Japan's Auto Production Hit By Parts Paralysis
After a long weekend (Monday was Spring Equinox), Japan came back to work today. Most of the Japanese auto industry did not.
Japan’s largest automaker Toyota, and Japan’s third largest, Honda, won’t be making any cars this week. Japan’s auto production is paralyzed.
“TMC has decided that the halt of vehicle production at TMC plants and subsidiary vehicle manufacturers will continue until (and include) March 26 (a scheduled Saturday production day). Meanwhile, TMC resumed production of replacement parts on March 17 and resumed the production of parts for overseas production (including knockdown parts) on March 21.”
Hard hit Honda sent out an even more ominous message:
“In light of the current status of supplies and parts from suppliers, Honda decided to extend the suspension of production at our Saitama, Suzuka and Kumamoto factories through March 27. With regard to the situation from March 28 on, we will determine the situation, dependent on the recovery of the society and the supply of parts.”
Japan’s second largest automaker, Nissan, had nothing to announce. They already had said that they would open some plants to make some much needed-parts (there are a lot of cars to be fixed in Japan). On Thursday, Nissan will start assembling vehicles at five factories and will make some cars until the parts run out.
These three cover the bulk of the Japanese car production.
“Other carmakers resumed temporary production — as long as part supplies last,” reports Automotive News.
Mitsubishi is making cars today from parts that had already been made before the disaster, but were stuck due to bad roads. Five or six suppliers of Mitsubishi are out of commission. “As a result, Mitsubishi is suspending production indefinitely from Wednesday,” Automotive News says.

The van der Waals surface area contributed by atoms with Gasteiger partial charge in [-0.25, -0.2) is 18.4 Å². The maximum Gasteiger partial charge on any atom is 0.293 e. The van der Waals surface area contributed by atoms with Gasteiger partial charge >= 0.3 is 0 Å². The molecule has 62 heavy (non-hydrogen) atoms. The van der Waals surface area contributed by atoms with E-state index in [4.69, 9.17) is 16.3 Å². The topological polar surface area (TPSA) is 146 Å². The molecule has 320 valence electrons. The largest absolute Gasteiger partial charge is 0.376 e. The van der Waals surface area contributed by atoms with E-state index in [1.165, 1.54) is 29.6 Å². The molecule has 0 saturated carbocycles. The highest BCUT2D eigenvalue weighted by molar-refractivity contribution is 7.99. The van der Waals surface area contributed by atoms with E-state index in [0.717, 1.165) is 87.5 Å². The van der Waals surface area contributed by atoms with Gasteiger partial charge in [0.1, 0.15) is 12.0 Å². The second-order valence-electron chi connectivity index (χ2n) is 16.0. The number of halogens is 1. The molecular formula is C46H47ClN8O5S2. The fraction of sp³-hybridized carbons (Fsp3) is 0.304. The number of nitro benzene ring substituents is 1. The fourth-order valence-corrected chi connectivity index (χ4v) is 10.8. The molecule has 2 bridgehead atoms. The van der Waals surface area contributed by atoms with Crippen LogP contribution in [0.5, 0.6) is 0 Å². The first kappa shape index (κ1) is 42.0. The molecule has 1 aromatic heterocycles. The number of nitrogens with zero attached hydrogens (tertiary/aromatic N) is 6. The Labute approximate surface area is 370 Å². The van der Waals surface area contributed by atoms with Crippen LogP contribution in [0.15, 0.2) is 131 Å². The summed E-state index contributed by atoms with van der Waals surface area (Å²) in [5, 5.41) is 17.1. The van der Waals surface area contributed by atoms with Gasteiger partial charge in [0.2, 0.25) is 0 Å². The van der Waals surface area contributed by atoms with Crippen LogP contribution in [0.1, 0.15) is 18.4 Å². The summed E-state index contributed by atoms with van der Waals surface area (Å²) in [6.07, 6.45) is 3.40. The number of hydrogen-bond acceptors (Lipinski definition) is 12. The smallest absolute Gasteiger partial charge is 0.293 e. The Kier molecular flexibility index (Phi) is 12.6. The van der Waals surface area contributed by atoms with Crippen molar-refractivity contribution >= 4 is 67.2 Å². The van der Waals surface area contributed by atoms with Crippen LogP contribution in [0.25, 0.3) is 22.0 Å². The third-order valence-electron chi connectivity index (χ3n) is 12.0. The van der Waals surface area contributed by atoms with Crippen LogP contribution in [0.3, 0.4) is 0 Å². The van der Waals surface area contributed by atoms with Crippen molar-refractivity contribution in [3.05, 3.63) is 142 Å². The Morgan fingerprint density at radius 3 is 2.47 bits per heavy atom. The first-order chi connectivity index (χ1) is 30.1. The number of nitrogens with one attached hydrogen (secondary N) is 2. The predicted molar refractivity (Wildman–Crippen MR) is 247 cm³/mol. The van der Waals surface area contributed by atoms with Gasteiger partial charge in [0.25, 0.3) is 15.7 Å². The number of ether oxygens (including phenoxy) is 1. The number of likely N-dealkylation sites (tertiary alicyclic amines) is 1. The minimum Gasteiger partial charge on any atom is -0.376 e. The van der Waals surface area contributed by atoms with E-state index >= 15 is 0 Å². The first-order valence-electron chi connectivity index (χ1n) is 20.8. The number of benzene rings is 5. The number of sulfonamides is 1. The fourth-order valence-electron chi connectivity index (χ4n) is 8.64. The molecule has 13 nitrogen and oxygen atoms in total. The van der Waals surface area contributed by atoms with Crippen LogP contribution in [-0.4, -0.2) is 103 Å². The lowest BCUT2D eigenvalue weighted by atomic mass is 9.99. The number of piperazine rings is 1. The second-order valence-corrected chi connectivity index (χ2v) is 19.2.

Mazda is up, but probably not for long. There is production of replacement parts and parts for overseas factories. Whatever cars can be built with parts already in stock will be built. Then, the line stops.
Suzuki is trying to finish vehicles already in-process with existing parts and components. It looks like they might run out of those on Thursday.
Subaru has suspended vehicle assembly until at least Thursday.
The message is clear: The Japanese auto industry is cut off from its lifeline, its parts suppliers. Whatever parts can be made in-house are being made. Whatever cars can be produced with existing inventory, are being produced (with the exception of Toyota and Honda). That’s it.
Reuters already coined the term “Japan parts paralysis,” affecting everybody from miners in Brazil to buyers of iPads in Cleveland.
And don’t think it will all be over next week. As the Mainichi Shimbun writes today,
“Suspension of vehicle output is highly likely to last for a long time as the two major Japanese automakers currently have no prospects of resuming production.”
The smaller automakers share the same suppliers and the same bleak prospects.
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